Medieval Food

What people ate depended greatly on their social class. While the king might have enjoyed regular feasts, plenty of meat, vegetables, wine and fish; peasants and low-class workers were happy if they could find enough bread and water for the day. Food such as geese, larks, and chickens were usually available to the lord and his family. It was common to see cheese and other dairy products in their tables. They also dined on other meats. The upper class could afford large quantities of flour and other meals made from grain. There was plenty of grain during this epoch. Additionally, those living close to water often ate fish which was sold either salted or fresh.

For the poor, the options were very limited. Most of their harvest went to the market to be sold to the rich, receiving in turn some pay that most used to buy bread made from barley and rye. Water drawn from the well was used to satisfy their thirst, they were known for mixing it with honey. Ale, a form of beer, was also popular among the lower class. Breakfast, lunch and dinner, almost all of it consisted of a derivate of barley. The rich could afford bread made from wheat, which tastes better.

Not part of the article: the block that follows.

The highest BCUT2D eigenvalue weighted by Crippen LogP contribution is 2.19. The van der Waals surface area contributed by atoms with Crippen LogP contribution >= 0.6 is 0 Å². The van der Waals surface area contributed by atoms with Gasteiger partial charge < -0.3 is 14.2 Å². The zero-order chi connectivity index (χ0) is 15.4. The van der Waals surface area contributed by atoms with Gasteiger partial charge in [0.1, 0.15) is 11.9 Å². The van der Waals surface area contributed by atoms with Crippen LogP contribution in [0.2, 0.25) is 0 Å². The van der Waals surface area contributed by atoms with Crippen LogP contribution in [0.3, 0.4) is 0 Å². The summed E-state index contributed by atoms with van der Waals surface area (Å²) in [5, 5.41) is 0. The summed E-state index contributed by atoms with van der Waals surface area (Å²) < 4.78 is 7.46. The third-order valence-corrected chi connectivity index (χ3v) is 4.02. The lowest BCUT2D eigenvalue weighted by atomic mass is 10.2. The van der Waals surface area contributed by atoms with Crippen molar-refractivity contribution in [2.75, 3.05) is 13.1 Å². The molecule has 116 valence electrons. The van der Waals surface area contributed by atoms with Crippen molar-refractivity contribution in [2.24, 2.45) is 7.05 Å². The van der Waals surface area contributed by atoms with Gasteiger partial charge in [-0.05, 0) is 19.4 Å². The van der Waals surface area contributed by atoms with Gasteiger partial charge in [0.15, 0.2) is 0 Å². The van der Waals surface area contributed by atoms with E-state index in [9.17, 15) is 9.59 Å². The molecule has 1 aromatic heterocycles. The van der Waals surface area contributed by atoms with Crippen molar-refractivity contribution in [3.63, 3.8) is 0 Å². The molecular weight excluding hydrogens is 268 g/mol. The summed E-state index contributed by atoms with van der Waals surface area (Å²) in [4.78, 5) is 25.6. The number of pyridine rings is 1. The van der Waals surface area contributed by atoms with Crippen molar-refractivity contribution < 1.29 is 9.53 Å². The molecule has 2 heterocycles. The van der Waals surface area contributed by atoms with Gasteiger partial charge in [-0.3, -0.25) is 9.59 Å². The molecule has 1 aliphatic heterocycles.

In general, medieval diet lacked vitamins A, C and D. Their diet was also low in calories which, among other factors, explains the low life expectancy of the Middle Ages.

During the Crusades, the English, French, German and Italian soldiers who were fighting in Western Asia ate Asian food. Therefore, in the Late Middle Ages European cooking integrated Asian and Middle Eastern dishes that were unknown or rarely eaten during the Early Middle Ages.

Extended Reading:

Medieval famine.